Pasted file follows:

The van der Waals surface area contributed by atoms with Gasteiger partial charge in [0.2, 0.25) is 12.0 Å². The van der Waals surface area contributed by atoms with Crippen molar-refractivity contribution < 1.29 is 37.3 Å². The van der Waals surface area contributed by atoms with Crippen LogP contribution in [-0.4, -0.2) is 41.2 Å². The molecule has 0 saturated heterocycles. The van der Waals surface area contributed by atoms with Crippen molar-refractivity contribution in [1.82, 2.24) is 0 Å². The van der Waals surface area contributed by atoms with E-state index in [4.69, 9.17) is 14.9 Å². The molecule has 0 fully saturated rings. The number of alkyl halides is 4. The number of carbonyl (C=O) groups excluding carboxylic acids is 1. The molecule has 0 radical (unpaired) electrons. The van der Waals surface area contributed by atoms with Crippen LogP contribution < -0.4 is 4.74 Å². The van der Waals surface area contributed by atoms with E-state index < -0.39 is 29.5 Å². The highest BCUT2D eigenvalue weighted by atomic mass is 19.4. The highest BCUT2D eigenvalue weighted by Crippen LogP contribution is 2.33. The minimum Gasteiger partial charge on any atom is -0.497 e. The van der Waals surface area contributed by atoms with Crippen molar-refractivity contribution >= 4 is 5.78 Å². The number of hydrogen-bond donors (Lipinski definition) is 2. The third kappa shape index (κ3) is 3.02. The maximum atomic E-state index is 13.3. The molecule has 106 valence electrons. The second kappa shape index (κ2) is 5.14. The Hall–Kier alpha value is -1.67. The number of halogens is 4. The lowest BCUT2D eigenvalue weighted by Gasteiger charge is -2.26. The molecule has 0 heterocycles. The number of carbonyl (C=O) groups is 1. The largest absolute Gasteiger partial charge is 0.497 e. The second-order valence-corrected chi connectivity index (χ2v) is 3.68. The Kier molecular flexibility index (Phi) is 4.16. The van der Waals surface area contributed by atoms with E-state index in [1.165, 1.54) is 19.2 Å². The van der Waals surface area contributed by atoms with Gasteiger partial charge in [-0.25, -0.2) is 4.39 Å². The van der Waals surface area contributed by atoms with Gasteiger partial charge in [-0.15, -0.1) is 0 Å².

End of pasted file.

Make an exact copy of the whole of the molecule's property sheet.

The van der Waals surface area contributed by atoms with Gasteiger partial charge in [0.2, 0.25) is 12.0 Å². The van der Waals surface area contributed by atoms with Crippen molar-refractivity contribution < 1.29 is 37.3 Å². The van der Waals surface area contributed by atoms with Crippen LogP contribution in [-0.4, -0.2) is 41.2 Å². The molecule has 0 saturated heterocycles. The van der Waals surface area contributed by atoms with Crippen molar-refractivity contribution in [1.82, 2.24) is 0 Å². The van der Waals surface area contributed by atoms with E-state index in [4.69, 9.17) is 14.9 Å². The molecule has 0 fully saturated rings. The number of alkyl halides is 4. The number of carbonyl (C=O) groups excluding carboxylic acids is 1. The molecule has 0 radical (unpaired) electrons. The van der Waals surface area contributed by atoms with Crippen LogP contribution < -0.4 is 4.74 Å². The van der Waals surface area contributed by atoms with E-state index < -0.39 is 29.5 Å². The highest BCUT2D eigenvalue weighted by atomic mass is 19.4. The highest BCUT2D eigenvalue weighted by Crippen LogP contribution is 2.33. The minimum Gasteiger partial charge on any atom is -0.497 e. The van der Waals surface area contributed by atoms with Crippen molar-refractivity contribution >= 4 is 5.78 Å². The number of hydrogen-bond donors (Lipinski definition) is 2. The third kappa shape index (κ3) is 3.02. The maximum atomic E-state index is 13.3. The molecule has 106 valence electrons. The second kappa shape index (κ2) is 5.14. The Hall–Kier alpha value is -1.67. The number of halogens is 4. The lowest BCUT2D eigenvalue weighted by Gasteiger charge is -2.26. The molecule has 0 heterocycles. The number of carbonyl (C=O) groups is 1. The largest absolute Gasteiger partial charge is 0.497 e. The second-order valence-corrected chi connectivity index (χ2v) is 3.68. The Kier molecular flexibility index (Phi) is 4.16. The van der Waals surface area contributed by atoms with E-state index in [1.165, 1.54) is 19.2 Å². The van der Waals surface area contributed by atoms with Gasteiger partial charge in [-0.25, -0.2) is 4.39 Å². The van der Waals surface area contributed by atoms with Gasteiger partial charge in [-0.15, -0.1) is 0 Å².